‘You Can’t Take It with You’ at Westside
With the proper framing, anything can be a good idea. Westside Players opened their final production of “You Can’t Take It with You,” by George S. Kaufman & Moss Hart. The Westside Players has been a piece of Pocatello history for 32 years!
There have been patrons who have been a part of it since the beginning. Each production has a lobby artist and Lana Gribas had the honor this time. Her exhibit was titled “Reframed.”
The collages invited the patrons to look at things from a different perspective. The pieces were poignant. Dinner is another aspect of the Westside experience and was catered by The Sand Trap. It was delicious!
“You Can’t Take It with You,” takes a look at the Vanderhof family in New York. The family is oddly crafted but it seems like everyone is happy with their talents. Penny writes plays, Essie makes candy and dances, Paul and Mr. De Pinna make fireworks, and Ed prints “anything!”
Martin Vanderhof is the patron in the family and is happy doing things he likes to do. His granddaughter Alice is getting ready to bring over Tony Kirby, who is in love with her. She is a little embarrassed of her family and is worried they will drive him away.
Tony is infatuated and loves how quirky the family is. Alice wants Tony to bring his parents over to a closely monitored dinner at her parents’ house. She gives her family rules for the evening. Unfortunately, their information is crossed one evening and Tony’s parents come the evening before to see the “quirky” side of the family. Hilarity ensues with this mistake.
The cast did an excellent job! Penny, the bold playwright, was played by Diana Potter. Essie, the candy making ballet dancer, was played by Gabrielle Joan Kane. Sophie was played by Regina Chapman.
Paul was played by Bart Nawotniak. Mr. De Pinna was played by Larry Kratz. Ed was played by Travis W. Hopkins. Nicky was played by Rhys Worrell.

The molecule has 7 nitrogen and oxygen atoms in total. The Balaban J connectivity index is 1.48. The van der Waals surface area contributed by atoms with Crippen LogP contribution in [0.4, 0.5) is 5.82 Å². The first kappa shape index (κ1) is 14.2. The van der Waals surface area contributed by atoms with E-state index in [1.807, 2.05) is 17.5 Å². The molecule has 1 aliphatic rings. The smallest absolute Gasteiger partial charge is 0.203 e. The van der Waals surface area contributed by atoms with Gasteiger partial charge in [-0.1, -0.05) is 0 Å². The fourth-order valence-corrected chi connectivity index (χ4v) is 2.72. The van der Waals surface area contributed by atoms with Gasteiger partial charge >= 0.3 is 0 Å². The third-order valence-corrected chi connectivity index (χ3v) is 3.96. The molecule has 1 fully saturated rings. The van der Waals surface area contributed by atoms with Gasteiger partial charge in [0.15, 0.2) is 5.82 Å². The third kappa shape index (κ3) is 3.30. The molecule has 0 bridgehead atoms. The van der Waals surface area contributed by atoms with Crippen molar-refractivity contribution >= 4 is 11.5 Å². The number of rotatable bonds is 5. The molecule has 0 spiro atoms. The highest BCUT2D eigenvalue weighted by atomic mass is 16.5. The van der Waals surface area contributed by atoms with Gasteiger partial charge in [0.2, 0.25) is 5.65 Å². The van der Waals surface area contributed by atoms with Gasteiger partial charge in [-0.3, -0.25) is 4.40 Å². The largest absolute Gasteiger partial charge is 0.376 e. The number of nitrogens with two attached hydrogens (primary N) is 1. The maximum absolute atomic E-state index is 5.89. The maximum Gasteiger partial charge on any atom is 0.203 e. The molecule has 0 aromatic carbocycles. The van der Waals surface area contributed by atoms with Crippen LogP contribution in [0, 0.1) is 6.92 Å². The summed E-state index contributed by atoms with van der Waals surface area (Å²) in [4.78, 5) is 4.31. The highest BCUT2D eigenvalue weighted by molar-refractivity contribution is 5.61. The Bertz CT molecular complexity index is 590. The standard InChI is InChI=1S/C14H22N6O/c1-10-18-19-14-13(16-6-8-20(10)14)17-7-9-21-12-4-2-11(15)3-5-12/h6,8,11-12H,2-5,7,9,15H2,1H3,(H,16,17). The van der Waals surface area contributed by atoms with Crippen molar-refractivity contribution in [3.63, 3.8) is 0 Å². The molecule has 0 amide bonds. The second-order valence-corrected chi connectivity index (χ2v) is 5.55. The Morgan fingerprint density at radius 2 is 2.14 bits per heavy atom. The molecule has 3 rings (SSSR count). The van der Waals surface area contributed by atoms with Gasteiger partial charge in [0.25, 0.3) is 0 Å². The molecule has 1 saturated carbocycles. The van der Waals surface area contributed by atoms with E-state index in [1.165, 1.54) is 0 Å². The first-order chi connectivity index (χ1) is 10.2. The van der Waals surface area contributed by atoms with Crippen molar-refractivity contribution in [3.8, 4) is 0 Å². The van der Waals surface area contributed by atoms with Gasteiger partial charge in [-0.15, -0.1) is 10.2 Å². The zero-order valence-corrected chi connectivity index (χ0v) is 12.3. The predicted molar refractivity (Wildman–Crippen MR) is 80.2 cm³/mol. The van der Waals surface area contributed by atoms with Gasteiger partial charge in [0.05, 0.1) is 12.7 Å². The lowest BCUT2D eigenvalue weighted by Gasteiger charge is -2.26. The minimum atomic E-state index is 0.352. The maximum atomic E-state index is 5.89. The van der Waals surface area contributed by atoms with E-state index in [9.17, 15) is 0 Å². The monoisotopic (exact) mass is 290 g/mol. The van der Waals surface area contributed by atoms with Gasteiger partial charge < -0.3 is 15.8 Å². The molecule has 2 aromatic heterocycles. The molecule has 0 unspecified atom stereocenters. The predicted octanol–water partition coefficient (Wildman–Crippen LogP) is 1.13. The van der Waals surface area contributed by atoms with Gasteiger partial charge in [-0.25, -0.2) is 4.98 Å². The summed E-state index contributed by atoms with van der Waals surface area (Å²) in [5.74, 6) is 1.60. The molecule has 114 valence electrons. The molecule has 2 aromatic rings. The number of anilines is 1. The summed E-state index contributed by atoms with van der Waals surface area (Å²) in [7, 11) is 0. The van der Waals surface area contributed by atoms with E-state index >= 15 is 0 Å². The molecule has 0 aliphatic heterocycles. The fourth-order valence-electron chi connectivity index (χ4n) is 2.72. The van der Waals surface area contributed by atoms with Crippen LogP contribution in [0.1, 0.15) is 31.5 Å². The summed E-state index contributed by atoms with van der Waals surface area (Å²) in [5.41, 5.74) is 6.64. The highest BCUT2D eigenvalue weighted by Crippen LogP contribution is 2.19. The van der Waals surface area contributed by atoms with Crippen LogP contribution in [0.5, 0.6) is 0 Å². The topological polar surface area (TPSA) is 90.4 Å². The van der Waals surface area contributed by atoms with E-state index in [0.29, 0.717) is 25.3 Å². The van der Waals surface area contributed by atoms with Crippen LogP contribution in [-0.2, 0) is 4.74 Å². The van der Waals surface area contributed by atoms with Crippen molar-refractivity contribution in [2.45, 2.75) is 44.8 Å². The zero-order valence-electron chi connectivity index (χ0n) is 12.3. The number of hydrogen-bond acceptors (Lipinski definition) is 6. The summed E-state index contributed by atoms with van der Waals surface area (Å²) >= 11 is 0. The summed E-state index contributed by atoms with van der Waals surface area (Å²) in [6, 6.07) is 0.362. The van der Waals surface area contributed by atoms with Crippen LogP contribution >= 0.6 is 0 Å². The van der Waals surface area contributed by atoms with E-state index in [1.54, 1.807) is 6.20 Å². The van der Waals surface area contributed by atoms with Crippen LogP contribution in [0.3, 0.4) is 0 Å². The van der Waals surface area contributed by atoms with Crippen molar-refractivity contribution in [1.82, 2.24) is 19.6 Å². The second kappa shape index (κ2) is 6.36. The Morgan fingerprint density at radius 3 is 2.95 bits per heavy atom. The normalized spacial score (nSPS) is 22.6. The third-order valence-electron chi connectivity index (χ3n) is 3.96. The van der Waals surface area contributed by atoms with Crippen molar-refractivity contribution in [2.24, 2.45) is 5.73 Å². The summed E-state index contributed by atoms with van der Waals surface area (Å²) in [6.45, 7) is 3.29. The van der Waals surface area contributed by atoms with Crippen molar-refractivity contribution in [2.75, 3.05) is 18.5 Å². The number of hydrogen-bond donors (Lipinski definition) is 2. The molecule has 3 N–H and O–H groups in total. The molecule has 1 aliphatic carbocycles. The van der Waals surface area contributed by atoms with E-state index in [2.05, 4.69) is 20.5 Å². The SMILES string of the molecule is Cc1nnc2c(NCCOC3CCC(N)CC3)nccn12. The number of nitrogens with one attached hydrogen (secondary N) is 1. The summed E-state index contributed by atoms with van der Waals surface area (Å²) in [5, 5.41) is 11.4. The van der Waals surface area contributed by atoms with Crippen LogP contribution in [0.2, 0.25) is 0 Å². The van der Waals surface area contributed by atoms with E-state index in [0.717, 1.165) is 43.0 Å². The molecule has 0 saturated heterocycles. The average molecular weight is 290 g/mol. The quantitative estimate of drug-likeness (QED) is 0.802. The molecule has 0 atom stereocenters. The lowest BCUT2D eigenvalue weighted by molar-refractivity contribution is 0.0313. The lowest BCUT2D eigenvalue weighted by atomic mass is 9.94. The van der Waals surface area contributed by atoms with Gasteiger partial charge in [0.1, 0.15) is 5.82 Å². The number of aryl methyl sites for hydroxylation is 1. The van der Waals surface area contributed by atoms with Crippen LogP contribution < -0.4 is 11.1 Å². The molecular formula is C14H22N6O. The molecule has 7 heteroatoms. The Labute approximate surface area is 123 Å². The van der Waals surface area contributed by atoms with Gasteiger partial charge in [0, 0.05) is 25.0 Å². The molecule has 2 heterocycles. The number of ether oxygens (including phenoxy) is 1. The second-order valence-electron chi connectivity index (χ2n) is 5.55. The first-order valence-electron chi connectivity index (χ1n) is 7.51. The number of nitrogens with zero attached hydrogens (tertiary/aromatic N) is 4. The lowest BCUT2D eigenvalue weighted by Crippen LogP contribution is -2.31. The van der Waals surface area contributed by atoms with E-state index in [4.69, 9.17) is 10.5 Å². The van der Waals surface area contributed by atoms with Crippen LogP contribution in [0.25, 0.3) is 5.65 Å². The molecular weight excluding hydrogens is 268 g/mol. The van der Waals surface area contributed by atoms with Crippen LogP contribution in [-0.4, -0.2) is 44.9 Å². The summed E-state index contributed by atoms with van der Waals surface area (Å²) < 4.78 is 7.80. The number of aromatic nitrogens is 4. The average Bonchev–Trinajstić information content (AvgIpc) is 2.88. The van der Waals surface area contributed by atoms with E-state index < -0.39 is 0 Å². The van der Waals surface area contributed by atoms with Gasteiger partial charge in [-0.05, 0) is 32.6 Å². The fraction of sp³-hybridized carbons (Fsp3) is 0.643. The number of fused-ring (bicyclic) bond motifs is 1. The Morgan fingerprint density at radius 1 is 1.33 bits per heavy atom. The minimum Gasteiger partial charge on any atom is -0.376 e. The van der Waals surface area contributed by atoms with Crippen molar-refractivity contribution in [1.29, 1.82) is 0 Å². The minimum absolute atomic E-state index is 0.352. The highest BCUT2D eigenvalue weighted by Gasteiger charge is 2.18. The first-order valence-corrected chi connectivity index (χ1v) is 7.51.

Martin Vanderhof was played by Roger Freeman. Alice was played by Katheryn Brown. Henderson, a questioning IRS agent, was played by Brandon Stanger. Tony Kirby was played by Gates Bennett.
The rest of the cast popped in here and there with extremely funny antics. They all worked very well together and seemed like a quirky family.
The stage was put together like an antique store. There was something interesting to look at in every corner. The printing press and typewriter looked like they were from the 30s.
I especially loved the costumes. Each one fit very well with the character. The suits made the men look debonair. There wasn’t any recognizable mistakes in the production and the cast is top of the line.
The best line of the production really speaks to the audience in a time of stress, “Life is pretty simple if you relax. Let life come to you!” Martin Vanderhof is speaking to Mr. Kirby when they get into an argument about roles in life and what makes someone truly happy.
The Westside Stage has been updated over the years and their update to the lights has been a pleasant change. It allows the characters on stage to be lit, without melting from the heat. Many contributions have been from people in the community, fundraisers, and grants from numerous benefactors. Their support and support from the community has kept the place running!
I highly recommend seeing this play because it has a good message for everyone. The cast, crew, and members who help these productions go off without a hitch, have all done a wonderful job.
This runs throughout the rest of October and I recommend seeing the production with dinner or drink. It puts one in the proper mood for the evening. Bravo Everyone!
Emily Thornton is currently working on her master’s degree in communication at Idaho State University.
If you go:
October 19, 20, 26th, 27th
Dinner begins 7pm, show begins at 8pm
Ticket prices are $17-$35 depending on dinner/show only-
Purchase tickets at www.westsideplayers.org/tickets or call 208-234-2654